Laos Celebrates Its First Two Apostles

Source: FSSPX News

Co-cathédrale Sainte-Anne de Nakhon Phanom

Shortly before Christmas, four Thai dioceses as well as the apostolic vicariate of Savannakhet-Khammouane, Laos, commemorated with great pomp the centenary of the death of Bishop Constant Prodhomme and Fr. Xavier Guégo, the first French missionaries in the region.

The centenary of the Apostles of Laos, prepared many months in advance, took place on December 10, 2020 in the Church of St. Anne in Nakhon Panom, Thailand, with the participation of 2,500 faithful. The beginning of the commemorations was marked by a triduum of Masses celebrated in each diocese.

Unfortunately, Laotian worshipers were unable to participate in the festivities as it was impossible to cross the Mekong River, the natural border between their country and neighboring Thailand, due to the preventative health measures taken to contain the Covid-19 epidemic.

A broadcast of the ceremony was made so that Thai and Laotian Catholics who were unable to attend could follow the event. The December 10 commemoration was an opportunity to recall the history of the first missionaries.

Before the arrival of Constant Prodhomme and Xavier Guégo, a first attempt at evangelization in the Kingdom of the Million Elephants had already taken place in the 17th century, when an Italian Jesuit, Fr. de Leria, stayed in Vientiane from 1642 to 1647. The Foreign Missions of Paris (MEP) then sent missionaries from Siam, but it was a total failure.

It was not until the middle of the 19th century with the rise of the missions in Cochinchina or Tonkin that the evangelization of Laos was again considered. Thus, in 1881, two MEP religious, Constant Prodhomme (1849-1920) and François Guégo (1855-1918) were sent from Bangkok to establish missions in the north-east of present-day Thailand, Isan, where the population belongs to the Lao ethnic group.

The apostolate of the two priests was fruitful: in 1900, the Lao mission numbered 9,000 Christians.

Rome was then asked to erect a new vicariate separate from that of Bangkok. This is how the vicariate of Nong Seng was born, a village three kilometers north of Nakhon Phanom on the Mekong and easily accessible from both the Siam and Laotian sides. Constant Prodhomme became its second apostolic vicar and acceded to the episcopate in 1913.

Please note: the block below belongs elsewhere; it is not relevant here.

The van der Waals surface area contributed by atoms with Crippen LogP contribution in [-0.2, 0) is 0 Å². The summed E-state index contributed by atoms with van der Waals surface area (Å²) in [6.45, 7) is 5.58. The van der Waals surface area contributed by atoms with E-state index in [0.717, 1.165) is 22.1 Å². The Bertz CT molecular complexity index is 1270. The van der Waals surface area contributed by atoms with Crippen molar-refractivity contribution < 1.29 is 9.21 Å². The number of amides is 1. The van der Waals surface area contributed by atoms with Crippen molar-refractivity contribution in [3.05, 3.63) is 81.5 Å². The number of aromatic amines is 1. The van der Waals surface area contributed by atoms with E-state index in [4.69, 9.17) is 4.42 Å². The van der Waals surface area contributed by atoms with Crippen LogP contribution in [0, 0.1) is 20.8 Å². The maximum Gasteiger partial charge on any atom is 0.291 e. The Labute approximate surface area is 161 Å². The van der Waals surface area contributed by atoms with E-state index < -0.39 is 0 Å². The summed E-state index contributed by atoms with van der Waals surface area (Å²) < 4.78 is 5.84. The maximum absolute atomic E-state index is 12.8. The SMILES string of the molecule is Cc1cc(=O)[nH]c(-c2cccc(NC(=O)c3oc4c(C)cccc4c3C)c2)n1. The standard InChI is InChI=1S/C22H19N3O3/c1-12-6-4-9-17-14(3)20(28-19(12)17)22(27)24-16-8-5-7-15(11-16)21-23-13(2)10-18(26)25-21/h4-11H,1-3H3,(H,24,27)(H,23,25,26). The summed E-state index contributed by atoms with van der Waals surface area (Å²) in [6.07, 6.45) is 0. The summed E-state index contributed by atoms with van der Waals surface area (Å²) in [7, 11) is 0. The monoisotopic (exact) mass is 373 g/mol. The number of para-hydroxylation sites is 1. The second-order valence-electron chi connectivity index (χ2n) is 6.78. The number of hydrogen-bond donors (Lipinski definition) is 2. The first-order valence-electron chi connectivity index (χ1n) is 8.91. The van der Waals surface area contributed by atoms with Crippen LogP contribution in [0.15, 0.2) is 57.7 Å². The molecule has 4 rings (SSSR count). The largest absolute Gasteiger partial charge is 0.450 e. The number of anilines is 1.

Then came the years of the great war, years of terrible trials for the mission in Laos. Sixteen missionaries were recruited. Many positions were going to be deprived of pastors. Bishop Prodhomme and Fr. Guégo had to increase their efforts to meet the needs of the Christians in the vicariate.

They would exhaust themselves in the task. Fr. Guégo was the first to fall, struck down in 1918 by pulmonary plague. His death greatly affected Bishop Prodhomme who—also broken by apostolic journeys—two years later would die and join his brother and friend in the apostolate.

The two founders of the Laos Mission: Bishop Constant Prodhomme and Fr. François-Xavier Guégo, who remained united in their last sleep, now rest in the Nong Seng cemetery.

For nearly forty years these two religious from the Foreign Missions of Paris (MEP) lived the same apostolic life, shared the same works, experienced the same sufferings, pooled their efforts and their sorrows, their eyes fixed on the same ideal and on the achievement of the same goal: the conquest of Laos for the Gospel.

Despite the vicissitudes of history—and in particular the religious persecution organized by the communists in power since 1975—it is still estimated, in 2020, that there are between 50,000 or 60,000 Catholics in the country, or less than 1% of population.